Earthworm activity reduces soil bulk density by creating larger pores (with their burrows). These large pores permit water and gasses to flow into the soil. Earthworm burrowing can increase soil aeration and drainage.
How earthworms improve soil water holding capacity
Endogenic earthworms, in particular, do consume some soil. The earthworm’s soil gut passage can improve soil crumb structure and lead to enhanced water holding capacity. Additionally, the worm castings of composting worms are very good at retaining water in the soil. We’ve noticed in our garden our castings can hold more than their weight in water.
Benefits of worm castings
Earthworms translocate surface organic matter to deeper in soils and produce organo-mineral casts. This movement is particularly true for the Anecic earthworms that burrow vertically through the soil. Worms in this group tend to take food from the soil surface and carry it down into their burrows to consume it.
When worms produce castings in the garden it takes the organic material and incorporates it with the minerals. This results in the soil resulting in increased nutrient availability. Observations at Rothamsted Experimental Station, Hertfordshire, in the 1970s showed that increased numbers of earthworms in soil resulted in improved crop yields and a better quality of grassland.
Shallow working species (i.e. the epigenic group) are thought to be responsible for increased root growth near the surface of soils. Because of this, sprinkling a handful of castings early growth phase can be beneficial.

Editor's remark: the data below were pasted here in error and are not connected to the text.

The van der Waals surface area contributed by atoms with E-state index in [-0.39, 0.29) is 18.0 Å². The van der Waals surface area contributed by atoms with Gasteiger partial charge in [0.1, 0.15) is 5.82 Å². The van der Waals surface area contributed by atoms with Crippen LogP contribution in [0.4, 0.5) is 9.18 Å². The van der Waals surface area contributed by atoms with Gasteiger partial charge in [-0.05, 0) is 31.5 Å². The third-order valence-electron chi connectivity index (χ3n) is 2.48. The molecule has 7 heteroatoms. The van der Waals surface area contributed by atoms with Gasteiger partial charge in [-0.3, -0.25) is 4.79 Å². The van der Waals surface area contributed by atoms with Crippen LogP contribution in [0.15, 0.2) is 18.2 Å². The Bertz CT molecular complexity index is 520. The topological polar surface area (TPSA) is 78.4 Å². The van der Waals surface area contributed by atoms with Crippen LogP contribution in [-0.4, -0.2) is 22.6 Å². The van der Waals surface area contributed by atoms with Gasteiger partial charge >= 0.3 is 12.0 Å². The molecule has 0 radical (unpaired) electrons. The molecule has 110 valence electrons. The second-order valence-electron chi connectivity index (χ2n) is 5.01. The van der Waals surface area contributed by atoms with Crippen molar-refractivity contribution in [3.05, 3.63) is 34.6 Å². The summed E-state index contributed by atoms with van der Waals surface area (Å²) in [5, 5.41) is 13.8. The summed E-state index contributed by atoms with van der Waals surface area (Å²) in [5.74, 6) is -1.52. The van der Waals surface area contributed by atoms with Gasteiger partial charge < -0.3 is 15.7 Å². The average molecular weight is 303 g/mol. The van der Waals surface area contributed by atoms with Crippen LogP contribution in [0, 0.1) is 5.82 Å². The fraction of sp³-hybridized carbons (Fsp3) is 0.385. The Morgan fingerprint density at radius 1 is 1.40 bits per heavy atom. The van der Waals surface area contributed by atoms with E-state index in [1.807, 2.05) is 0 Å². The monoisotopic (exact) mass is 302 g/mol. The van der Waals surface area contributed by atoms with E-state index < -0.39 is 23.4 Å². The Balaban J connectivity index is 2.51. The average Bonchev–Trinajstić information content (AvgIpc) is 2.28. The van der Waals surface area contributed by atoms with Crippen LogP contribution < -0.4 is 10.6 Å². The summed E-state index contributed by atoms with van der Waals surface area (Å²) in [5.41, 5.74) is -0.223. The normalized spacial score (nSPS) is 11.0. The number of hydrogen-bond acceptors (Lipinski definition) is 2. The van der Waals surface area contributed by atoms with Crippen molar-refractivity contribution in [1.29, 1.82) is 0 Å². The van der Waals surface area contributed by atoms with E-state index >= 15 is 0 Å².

Worm Factory 360
Breakilon Worm Farm Composter
Urbalive Worm Farm
Earthworm diversity in soils
In the garden, we need a wide variety of earthworms in healthy soil, not just composting worms. We need worms that can break down organic matter and make nutrients available to plants. We also need earthworms that create vertical and horizontal burrows to allow the exchange of water and air between the soil and the air above it.
Without earthworms, soil can become a thick mat of dead plant matter. When earthworms were well established, the surface mat will disappear. This results in greater heat exchange between the soil and air. It also reduces the daily fluctuations in temperatures at the soil surface.
Soil structure is one of the most important properties affecting crop production. Earthworms improve the physical structure of the soil. This improvement results in increased drainage and aeration, enhanced soil fertility, greater recycling of nutrients, reduced runoff and better conditions for plant root growth.
Whether your soil is too loose or too compact, earthworms can help. Earthworms have been shown to bring soil to an intermediate mechanical state that is far more favourable for structural stability and root growth.
Worms and their castings enhance soil aggregation, while burrowing regulates soil physical properties.
Disclaimer: This post contains affiliate links. Affiliate links are often used to promote certain products and services. These products and services are only promoted because we believe them to be of high quality and that they are beneficial products/services to our readers. If you purchase these products/services through any affiliate links, Ah-Grow! will earn a commission paid for by the vendor. This is at no additional cost to you.